Town Without Wifi: The Story of Green Bank, West Virginia

Town without wifi

Could you live in a town without wifi? Since I don’t really own a smartphone, it’d probably be easier for me.

Most people who do use smartphones would probably find this difficult. Nonetheless, perhaps staying in a town with no wifi would be a perfect attempt at extreme digital minimalism.

The Town Without Wifi

Greenbank, West Virginia

If you’ve never heard of Greenbank, West Virginia, you’re probably not alone. It’s a small town tucked away in the Alleghany Mountain range.

The last census recorded a population of about 143 citizens. With a population that small it seems like an escape from people just as much as an escape from wifi.

The reason there’s little wifi in this town is because it’s illegal. You’re not allowed to have cell phones, Bluetooth, or any form of wifi whatsoever.

You can’t even use microwave or garage door openers. They all give off radio signals.

One store even had to remove their automatic opening doors. At this point, you’re probably wondering why all of this isn’t allowed.

National Radio Quiet Zone

The reason wifi isn’t allowed in Green Bank, West Virginia is because it’s located in a National Radio Quiet Zone. These areas are protected by the government from any interference so research can be conducted through the radio telescope.

The Green Bank radio telescope is the largest one in the world. It’s used to listen to radio energies and study how the universe works.

As big as the telescope is, a signal from something even as small as your smartphone makes it difficult for employees to do their work.

Even if you try listening to the radio in your car, all you’ll generally get is white noise. Though surprisingly, there is a jazz radio station that operates because the antenna is shielded.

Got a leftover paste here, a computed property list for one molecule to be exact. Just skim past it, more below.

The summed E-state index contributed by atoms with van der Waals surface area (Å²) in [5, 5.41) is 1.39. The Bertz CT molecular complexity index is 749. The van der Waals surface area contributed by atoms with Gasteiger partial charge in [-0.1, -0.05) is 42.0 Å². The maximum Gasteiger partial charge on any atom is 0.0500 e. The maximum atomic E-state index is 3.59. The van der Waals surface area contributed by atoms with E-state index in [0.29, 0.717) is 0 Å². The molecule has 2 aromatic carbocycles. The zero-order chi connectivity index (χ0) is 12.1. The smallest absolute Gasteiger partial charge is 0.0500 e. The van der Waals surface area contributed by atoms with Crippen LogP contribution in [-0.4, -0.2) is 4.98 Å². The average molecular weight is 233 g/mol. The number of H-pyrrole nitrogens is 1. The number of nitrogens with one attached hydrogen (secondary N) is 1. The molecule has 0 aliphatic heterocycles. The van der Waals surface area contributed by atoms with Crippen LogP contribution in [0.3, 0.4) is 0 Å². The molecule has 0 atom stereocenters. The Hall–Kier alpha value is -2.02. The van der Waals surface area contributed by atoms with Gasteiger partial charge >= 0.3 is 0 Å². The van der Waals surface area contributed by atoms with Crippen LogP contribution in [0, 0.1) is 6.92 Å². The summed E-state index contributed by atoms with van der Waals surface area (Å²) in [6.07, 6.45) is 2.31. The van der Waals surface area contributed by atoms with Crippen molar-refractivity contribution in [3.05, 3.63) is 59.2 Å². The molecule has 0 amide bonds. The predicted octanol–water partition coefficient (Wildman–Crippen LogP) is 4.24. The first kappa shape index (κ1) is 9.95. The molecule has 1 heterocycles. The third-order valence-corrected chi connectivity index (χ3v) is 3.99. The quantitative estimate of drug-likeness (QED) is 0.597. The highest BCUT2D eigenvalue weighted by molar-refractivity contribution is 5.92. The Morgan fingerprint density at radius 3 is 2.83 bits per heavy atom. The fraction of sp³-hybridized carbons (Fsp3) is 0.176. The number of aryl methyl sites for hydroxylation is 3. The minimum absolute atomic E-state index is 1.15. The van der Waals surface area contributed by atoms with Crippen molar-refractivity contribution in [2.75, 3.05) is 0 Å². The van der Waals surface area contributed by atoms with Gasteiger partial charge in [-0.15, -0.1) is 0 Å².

The only people allowed to use any significant signal are the first responders, who have short distant radios. Greenbank is probably one of the last places in the world that still has a payphone.

It’s for people who get lost, and one of the few places you can search the web. There’s a catch though. It’s a dial-up modem.

If you grew up in the ’80s or ’90s like me, you probably remember those. If you didn’t, don’t expect anything really fast.

The only decent internet access most residents have is an ethernet connection, and even that’s not very fast. A surveillance truck is used to detect any illegal radio signals.

Anyone found using a mobile phone will usually be politely asked to turn it off. If you have to call anyone, the only option you have besides the payphone is a good old fashion landline.

Snowshoe Mountain Ski Resort

The only place you can connect to the internet with your phone is the Snowshoe Mountain Ski Resort. Engineers were able to get the radio wave frequency to just a low enough level for phones to operate.

AT&T had to install 180 antennas at the resort and 3 miles of fiberoptic cable to help prevent any interference. So if you really need the internet, you can go skiing to get some.

Could you live in a town with no wifi?

Many of the residents who live in this town actually enjoy not having the wifi. One teenager said they didn’t feel they were missing out on texting or social media.

They like just going to their friend’s house to talk to them or make plans. Even if they aren’t home, the town is so small, they end up finding them somewhere.

Another resident said she was more happy with talking to people face to face. She appreciates getting the chance to shake people’s hands or give a hug.

On the outside looking in, it seems like a great place to remind you of what’s important in life. You can reconnect with people and nature.

Are you ready to do extreme digital minimalism?

Maybe this town with no wifi is inspiring you to cut back on your technology. It could also be true you’re not ready to live in a town with no wifi.

If that’s the case, there are other options you can try. Have you ever considered a screen-free week? In the beginning, it started off as turning off TVs for one entire week.

With the rise of smartphones and other devices, it’s now expanded to all screens. The goal is to not use a screen for any entertainment purposes for one week.

Perhaps during this time you can also journal about your experience and reflect on it when the week is up. This can help you determine the ideal amount of time you’ll use screens in the future.

Maybe you could also consider downgrading your phone to lessen your screentime. I myself still use a flip phone and I rarely look at it unless I’m making a call.

Studies suggest frequent screen usage can make us more depressed or anxious. You might find yourself happier than ever the more you limit your screen time.

In the end, if you can’t live in a town with no wifi, perhaps it’d be worth a vacation. You can use the time to disconnect and relax.

Video on the town with no wifi

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